Tuesday, June 10, 2008
Firm Website Bio Videos- Do You Need One?
I am on a national law marketing list server that recently tackled the question about the proliferation of videos on firm websites. Needless to say the discussion struck a nerve. Suddenly my Inbox was flooded with differing opinions about the videos from disgust at the "ego-driven" exercise to infatuation with the technology. I thought I would share some highlights from the conversation with you and the general consensus we all reached after we got sick of writing about the topic.
Why do we need these? Is it worth the cost? How do we know it's worth the cost - how can we measure ROI to this added investment. Just because technology is the "cool" thing, why will prospects and clients find video-bios an advantage to THEM? Why bother with it? Written bios on the web are good enough. Further, some professionals will relate well to the camera, others will not. How will we as marketers be able to assist those less camera-friendly in communicating a powerful message? What will it take, and how much will that kind of coaching cost? Sometimes a photo, and audio, and a mini-movie of this person gives me a feeling about him or her. It's an opportunity to have potential clients "connect" with the professional early on- if these videos are produced properly.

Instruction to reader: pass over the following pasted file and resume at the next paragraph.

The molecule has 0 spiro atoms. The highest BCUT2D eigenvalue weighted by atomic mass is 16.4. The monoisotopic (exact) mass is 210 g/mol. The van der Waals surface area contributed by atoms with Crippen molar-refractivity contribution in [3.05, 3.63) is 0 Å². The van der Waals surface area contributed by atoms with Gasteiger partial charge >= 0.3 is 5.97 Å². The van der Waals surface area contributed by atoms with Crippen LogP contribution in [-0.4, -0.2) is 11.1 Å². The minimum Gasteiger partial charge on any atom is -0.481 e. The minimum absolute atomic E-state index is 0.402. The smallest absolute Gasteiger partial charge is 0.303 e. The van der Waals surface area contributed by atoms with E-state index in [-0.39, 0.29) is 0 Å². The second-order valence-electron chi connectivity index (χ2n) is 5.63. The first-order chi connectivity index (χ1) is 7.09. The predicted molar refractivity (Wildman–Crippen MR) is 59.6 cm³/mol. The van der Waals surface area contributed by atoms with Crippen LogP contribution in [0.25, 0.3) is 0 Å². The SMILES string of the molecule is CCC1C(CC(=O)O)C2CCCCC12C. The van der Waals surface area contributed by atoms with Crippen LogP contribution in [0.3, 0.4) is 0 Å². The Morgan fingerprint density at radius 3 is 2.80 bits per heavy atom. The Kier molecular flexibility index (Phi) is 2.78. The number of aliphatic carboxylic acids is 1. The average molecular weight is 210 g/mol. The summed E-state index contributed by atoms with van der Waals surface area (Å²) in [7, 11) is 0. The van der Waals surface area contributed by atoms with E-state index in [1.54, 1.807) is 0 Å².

Consensus: These videos must be less like video-brochures and invite the viewer into a "dialogue" about the issues that are most important to them. The starting question should always be, "What are my goals? What do I want to accomplish in a video, website, blog, etc.?" Then, weigh your answer against the following litmus test: "If I could care less about the lawyers or law firm involved, why would I surf/read/watch???" If you can't give a strong answer to that question, don't bother.
If you do have a ready answer to that question, then focus on the medium and the best way to produce. In most cases, what you would produce would not be a firm profile, but, instead, a set of videos that provide helpful information and leave the viewer firmly convinced that ABC Law Firm is the best shop to solve my problem.
As much as I am awed and amazed by technology, and relish working with it myself, it is so important for us to remember how suspicious and uncomfortable many people still remain with technology.
It's our opportunity to help those we serve leverage it successfully. And this technology is only desirable if it brings our professional clients greater relatedness and success with their clients.
If video allows us to "experience" the lawyers, a bland video allows us to experience bland lawyers ... and an unimaginative drone who stands in front of law books or in a conference room pontificating is what most "experiments" have produced thus far.
Here are some good examples of law firm videos done well:
An expensive version:
A lower-tech version: